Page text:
Stores Around Town, posted by Joe Wash, a resident of the Old Palo Alto neighborhood, on Jan 2, 2007 at 7:55 pm
Dont drag all the culture out of downtown. Downtown was the only place teens could come to entertain themselves in this city and you took away all stores geared toward teens and culture. Footlocker was put out for satura cakes, copelands for a rug store, these are all prime examples. You are ruining downtown.
Posted by Mayfield child, a resident of the Green Acres neighborhood, on Jan 3, 2007 at 12:18 am
Joe, your right, there has been an influx of higher priced places to eat, catering to the business world and those (obviously the over 21 crowd)who enjoy high priced wines,etc.....If this is all the tens are seeing nowdays downtown, I can only think of the phrase of "monkey see, monkey do" that comes to mind. That is why right now there is a debate going on in the Police Dept. about charging adults with a crime if underage drinking happens in their homes~ even if they are gone................
The teens in this town are being ignored now and have been for quite some time. The only outlet is the Palo Alto Recreation Department, but those programs are usually on the weekends and far and few between. They do offer a Drop In Center at the other end of town at Mitchell Park for after school, but other than that, NOTHING for socialization. How about some ideas???? Lets work on it and maybe come up with a plan.............your voice needs to be heard..ever hear of "the squeeky wheel gets the grease"?!!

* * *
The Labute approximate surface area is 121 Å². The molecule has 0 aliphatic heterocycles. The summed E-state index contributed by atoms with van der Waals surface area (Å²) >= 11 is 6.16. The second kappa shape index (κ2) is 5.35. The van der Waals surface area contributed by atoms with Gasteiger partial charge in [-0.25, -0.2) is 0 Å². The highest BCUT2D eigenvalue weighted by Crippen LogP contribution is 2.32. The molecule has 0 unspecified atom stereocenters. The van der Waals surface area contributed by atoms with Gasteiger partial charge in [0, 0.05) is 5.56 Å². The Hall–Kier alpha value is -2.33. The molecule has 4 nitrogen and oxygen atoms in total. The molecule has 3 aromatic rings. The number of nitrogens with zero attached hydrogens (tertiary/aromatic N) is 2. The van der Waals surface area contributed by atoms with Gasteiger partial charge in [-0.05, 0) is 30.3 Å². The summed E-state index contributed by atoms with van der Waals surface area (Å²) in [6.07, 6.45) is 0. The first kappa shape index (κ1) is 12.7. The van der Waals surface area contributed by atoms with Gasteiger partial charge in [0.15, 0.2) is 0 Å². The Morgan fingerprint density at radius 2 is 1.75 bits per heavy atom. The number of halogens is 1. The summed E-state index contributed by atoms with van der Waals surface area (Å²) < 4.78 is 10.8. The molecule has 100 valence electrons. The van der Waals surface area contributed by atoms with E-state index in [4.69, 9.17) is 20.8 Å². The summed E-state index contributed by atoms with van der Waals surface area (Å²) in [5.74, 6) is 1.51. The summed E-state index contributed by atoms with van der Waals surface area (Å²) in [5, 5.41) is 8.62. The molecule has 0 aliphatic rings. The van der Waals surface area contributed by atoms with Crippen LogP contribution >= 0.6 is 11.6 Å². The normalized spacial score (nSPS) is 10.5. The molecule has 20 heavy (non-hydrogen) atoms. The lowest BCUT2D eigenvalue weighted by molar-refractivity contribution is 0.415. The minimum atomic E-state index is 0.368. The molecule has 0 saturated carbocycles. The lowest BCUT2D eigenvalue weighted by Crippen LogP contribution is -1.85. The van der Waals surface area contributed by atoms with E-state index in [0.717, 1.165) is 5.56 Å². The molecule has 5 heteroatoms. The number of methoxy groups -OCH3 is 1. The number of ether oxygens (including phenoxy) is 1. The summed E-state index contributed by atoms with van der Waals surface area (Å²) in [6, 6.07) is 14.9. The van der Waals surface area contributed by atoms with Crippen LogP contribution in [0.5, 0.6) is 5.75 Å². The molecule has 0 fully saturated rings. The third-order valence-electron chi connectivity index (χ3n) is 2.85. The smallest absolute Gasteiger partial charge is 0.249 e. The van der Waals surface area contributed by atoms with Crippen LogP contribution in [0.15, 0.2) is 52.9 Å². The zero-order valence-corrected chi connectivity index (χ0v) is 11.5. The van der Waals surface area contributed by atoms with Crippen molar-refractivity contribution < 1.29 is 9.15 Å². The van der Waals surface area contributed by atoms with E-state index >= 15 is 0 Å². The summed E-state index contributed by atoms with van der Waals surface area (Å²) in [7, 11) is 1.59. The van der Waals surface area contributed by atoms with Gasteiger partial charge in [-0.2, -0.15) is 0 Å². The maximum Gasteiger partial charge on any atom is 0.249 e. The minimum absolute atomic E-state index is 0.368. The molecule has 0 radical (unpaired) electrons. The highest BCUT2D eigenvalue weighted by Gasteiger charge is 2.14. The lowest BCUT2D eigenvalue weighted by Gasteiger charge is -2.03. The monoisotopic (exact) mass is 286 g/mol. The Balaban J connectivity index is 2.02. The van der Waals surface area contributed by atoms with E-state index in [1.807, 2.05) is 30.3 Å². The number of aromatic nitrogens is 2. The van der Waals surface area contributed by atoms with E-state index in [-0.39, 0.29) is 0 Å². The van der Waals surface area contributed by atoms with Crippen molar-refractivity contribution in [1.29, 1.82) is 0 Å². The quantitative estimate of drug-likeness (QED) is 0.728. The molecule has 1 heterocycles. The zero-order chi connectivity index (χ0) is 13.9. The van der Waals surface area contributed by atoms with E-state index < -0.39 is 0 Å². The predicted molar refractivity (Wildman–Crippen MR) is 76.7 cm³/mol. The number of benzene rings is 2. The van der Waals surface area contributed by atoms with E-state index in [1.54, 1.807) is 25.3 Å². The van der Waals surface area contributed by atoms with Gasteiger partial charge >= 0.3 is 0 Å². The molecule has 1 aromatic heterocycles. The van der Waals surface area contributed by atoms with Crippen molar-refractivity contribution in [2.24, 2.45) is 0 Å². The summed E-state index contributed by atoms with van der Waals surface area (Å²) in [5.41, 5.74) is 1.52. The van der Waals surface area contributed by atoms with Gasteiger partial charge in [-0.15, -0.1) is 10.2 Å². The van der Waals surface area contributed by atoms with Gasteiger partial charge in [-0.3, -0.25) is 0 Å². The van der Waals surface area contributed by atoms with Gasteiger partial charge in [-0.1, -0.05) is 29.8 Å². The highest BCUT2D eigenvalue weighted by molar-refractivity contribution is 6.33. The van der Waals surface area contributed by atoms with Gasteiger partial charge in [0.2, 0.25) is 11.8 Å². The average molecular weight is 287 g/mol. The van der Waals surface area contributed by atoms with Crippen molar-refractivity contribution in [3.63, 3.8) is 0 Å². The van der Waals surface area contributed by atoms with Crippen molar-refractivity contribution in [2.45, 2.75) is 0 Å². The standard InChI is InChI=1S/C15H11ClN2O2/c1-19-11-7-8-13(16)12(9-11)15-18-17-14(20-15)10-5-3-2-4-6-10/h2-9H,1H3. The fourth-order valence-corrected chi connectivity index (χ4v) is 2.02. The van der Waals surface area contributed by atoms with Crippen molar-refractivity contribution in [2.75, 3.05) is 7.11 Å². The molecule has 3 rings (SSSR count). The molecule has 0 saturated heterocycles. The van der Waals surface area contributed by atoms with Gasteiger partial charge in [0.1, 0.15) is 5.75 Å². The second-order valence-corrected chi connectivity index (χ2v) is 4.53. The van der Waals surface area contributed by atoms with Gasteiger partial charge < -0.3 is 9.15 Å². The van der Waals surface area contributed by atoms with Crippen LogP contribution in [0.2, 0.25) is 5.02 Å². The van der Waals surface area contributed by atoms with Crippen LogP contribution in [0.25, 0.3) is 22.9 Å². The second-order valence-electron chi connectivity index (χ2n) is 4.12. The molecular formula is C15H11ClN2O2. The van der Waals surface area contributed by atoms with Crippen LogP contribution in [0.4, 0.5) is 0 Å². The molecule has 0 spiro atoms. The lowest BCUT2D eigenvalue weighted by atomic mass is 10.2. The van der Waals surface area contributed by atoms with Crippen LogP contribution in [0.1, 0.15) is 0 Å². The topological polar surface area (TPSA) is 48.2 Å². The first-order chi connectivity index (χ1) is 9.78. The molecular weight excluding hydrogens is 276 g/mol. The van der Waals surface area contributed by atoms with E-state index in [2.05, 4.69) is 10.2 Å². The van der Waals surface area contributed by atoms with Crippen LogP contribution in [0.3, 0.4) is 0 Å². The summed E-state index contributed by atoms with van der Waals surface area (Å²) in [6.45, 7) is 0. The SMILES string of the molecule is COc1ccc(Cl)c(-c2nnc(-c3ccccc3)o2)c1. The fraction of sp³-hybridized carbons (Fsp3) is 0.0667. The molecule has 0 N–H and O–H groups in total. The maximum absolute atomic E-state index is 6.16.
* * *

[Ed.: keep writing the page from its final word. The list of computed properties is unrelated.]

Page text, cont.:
Posted by Parent, a member of the Palo Alto High School community, on Jan 3, 2007 at 8:50 am
I think it is great that there are some teens out there who are watching out for each other but I want to ask them a question. Do you know that there is a Palo Alto Youth Council that meets regularly to address just some of these issues. I think the person co-ordinating this is Kim Parker and she can be contacted through the Mitchell Park Community Centre. This council is available for any interested teen to join and the details are in the Enjoy Catalog or can be found at the Community Centres.
The Drop in Mitchell Park is for middle schoolers only, but is fun and free for those who attend.
I think it is true to say that the younger teenagers are catered for much better than the 16+ age group. I know that things have been done for them in the past but this group seem to find it more difficult to get involved in programs because they are afraid of commitment. I don't know if it is because of school pressures or just not wanting to appear to be un-cool (whatever that is), but this is the group that needs to have safe hang-outs where they can go and just hang out.
Posted by joe walsh, a resident of the Old Palo Alto neighborhood, on Jan 3, 2007 at 12:48 pm